I may not have any felons rinsing my utensils at home, but I do enforce the "no knives in the sink" rule. Generally, I clean my chef's knife when I finish using it, or if I'm not sure whether I'm done, I leave it out on the cutting board, tip pointed toward the wall. The cutting board and the knife are a pair, and they are allowed to be out on the counter or the table or wherever, so long as they are not in the sink. (The wood cutting board also never goes in the sink.)
I keep a Google map of restaurants, bakeries, coffee shops, confectioners, bars, and other places where I want to eat and drink in New York (and elsewhere). Yesterday, I began editing it, removing from the ever-expanding list several places where, between the time I added the location and now, I've completely lost interest in anything that place has to offer. Did I really ever want to eat at that Australian restaurant, whose menu is touted for nothing except spicy fries? Can I honestly say I will ride the subway all the way to Harlem just to have a heart attack-inducing meal at Sylvia's? And why did I feel the need to add all the locations of that one coffee shop chain that I heard was good (Joe and the Art of Coffee)?
Culling the list felt as gratifying as un-friending people you secretly hate on Facebook or LinkedIn or Twitter.
I have a problem with long lists: I don't like them. They feel unmanageable and worse, unknowable. Who can keep track of all those things? I've never had more than about 30 movies listed on my Netflix queue. It's rare that my to-do list ever comprises more than about 12 things. Even if I'm going to the grocery store, my list is never more than 15 items long, and on the rare occasion that it is, I won't actually buy all the things I supposedly set out to buy. "Oh," I'll say to myself, "we don't really need laundry detergent just yet. It can wait. I'd rather have one less thing to buy right now."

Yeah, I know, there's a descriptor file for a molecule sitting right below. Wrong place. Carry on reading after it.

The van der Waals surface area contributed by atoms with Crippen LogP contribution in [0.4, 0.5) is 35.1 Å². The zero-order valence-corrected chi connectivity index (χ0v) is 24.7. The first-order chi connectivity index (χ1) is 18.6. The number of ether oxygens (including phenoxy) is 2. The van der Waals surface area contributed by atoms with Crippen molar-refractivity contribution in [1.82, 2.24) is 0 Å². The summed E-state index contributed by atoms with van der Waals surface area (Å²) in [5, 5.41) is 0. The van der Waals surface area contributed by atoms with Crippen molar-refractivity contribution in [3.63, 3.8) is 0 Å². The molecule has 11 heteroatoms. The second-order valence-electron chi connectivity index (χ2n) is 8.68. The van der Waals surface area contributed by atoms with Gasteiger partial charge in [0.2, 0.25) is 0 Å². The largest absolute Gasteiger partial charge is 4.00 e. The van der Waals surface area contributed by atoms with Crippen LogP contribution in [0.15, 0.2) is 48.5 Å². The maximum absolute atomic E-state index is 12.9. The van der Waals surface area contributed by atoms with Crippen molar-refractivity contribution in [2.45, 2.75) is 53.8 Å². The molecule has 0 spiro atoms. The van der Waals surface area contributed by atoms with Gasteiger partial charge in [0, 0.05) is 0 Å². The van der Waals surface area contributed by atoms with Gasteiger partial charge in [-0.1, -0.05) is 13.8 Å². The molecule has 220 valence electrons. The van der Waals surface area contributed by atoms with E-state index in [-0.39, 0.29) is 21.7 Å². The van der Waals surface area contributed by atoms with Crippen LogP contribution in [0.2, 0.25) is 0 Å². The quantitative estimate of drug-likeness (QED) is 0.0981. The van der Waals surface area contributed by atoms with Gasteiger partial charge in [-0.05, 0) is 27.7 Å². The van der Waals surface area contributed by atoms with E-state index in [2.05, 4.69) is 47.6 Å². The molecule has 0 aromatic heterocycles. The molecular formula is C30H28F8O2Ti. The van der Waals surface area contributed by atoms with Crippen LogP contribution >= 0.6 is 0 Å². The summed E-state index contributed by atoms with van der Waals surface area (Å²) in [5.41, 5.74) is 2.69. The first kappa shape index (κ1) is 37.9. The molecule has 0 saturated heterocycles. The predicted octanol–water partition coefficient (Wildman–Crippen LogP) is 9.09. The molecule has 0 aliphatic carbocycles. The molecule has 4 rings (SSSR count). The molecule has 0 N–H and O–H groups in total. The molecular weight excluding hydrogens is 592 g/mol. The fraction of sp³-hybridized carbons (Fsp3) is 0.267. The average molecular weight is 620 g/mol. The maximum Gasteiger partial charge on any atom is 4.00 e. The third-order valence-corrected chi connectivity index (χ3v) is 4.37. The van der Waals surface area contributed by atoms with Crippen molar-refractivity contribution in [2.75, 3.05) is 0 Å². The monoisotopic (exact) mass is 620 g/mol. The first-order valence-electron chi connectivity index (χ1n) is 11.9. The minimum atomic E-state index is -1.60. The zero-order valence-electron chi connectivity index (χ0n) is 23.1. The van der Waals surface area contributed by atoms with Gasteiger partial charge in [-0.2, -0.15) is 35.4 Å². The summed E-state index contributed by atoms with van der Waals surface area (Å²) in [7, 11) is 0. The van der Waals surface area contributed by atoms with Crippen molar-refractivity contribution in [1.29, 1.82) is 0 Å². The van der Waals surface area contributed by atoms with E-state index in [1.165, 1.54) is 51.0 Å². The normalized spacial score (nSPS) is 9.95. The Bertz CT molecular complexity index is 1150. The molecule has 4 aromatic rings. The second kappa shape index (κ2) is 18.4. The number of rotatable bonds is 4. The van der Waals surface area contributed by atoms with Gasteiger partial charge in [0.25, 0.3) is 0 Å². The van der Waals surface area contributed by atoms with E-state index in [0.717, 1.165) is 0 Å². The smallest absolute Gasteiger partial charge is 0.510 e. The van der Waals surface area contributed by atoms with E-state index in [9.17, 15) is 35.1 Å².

The list currently has about 47 places where I'd like to go, plus a few dozen places listed at the end (with green markers) where I have already eaten. In the right column of this blog is another set of lists, which are much tighter and better organized than my Google lists.
Right now, adding the links to the list, I'm reviewing and revising it yet again. "What the hell is Sangria46, and why on earth did I want to go there?"
View New York Eat and Drink in a larger map .
My mother makes amazing zucchini bread. Every year between August and October, she bakes at least a dozen loaves of it. To say zucchini is plentiful in the U.S. Northeast is like saying corn is plentiful in Iowa. Anyone who has a garden complains of being overrun with the plants in late summer. If you can manage to keep up with their production and pick the squashes while they're still young, they are usually very tender and have few seeds. But blink and the next thing you know, you're waist deep in these prehistoric looking vines and leaves, and you're giving away dark green zucchinis the size of a football player's thigh to every person on your block, and their grandmother.
I got a zucchini a few weeks ago from my sister's boyfriend's mother's garden. I held it up to my arm. From shoulder to elbow nook, it was the same length, but the zucchini had more girth than my arms (and I'm pretty buff).
I don't know why or how, but for some reason, until tonight, I hadn't baked a zucchini bread in maybe three or four years. Maybe it's because of all the places I've lived in the past few years, none of them have a squash harvest quite like the Northeast's, and with no one leaving baskets of them on my doorstep, I never got tired of them. Only buying a few in the grocery store at a time, I never tired of grilling them with just a brush of olive oil and salt and pepper, or chopping them up and adding them into tomato sauce, or slivering them with a sharp vegetable peeler and tossing them with warm linguine, creating a bowl of multi-colored ribbons, sprinkled with cheese.
When the urge to bake zucchini bread struck me today—or rather, when my vegetable drawer was overflowing—I emailed my sister and got the recipe from her. She says she adds coconut to the top. I've read online that a number of people like to stir in crushed pineapple. I just make it exactly as-is, being sure not to short-change the sugar, because even though it's extremely moist and cakey, it's not super sweet.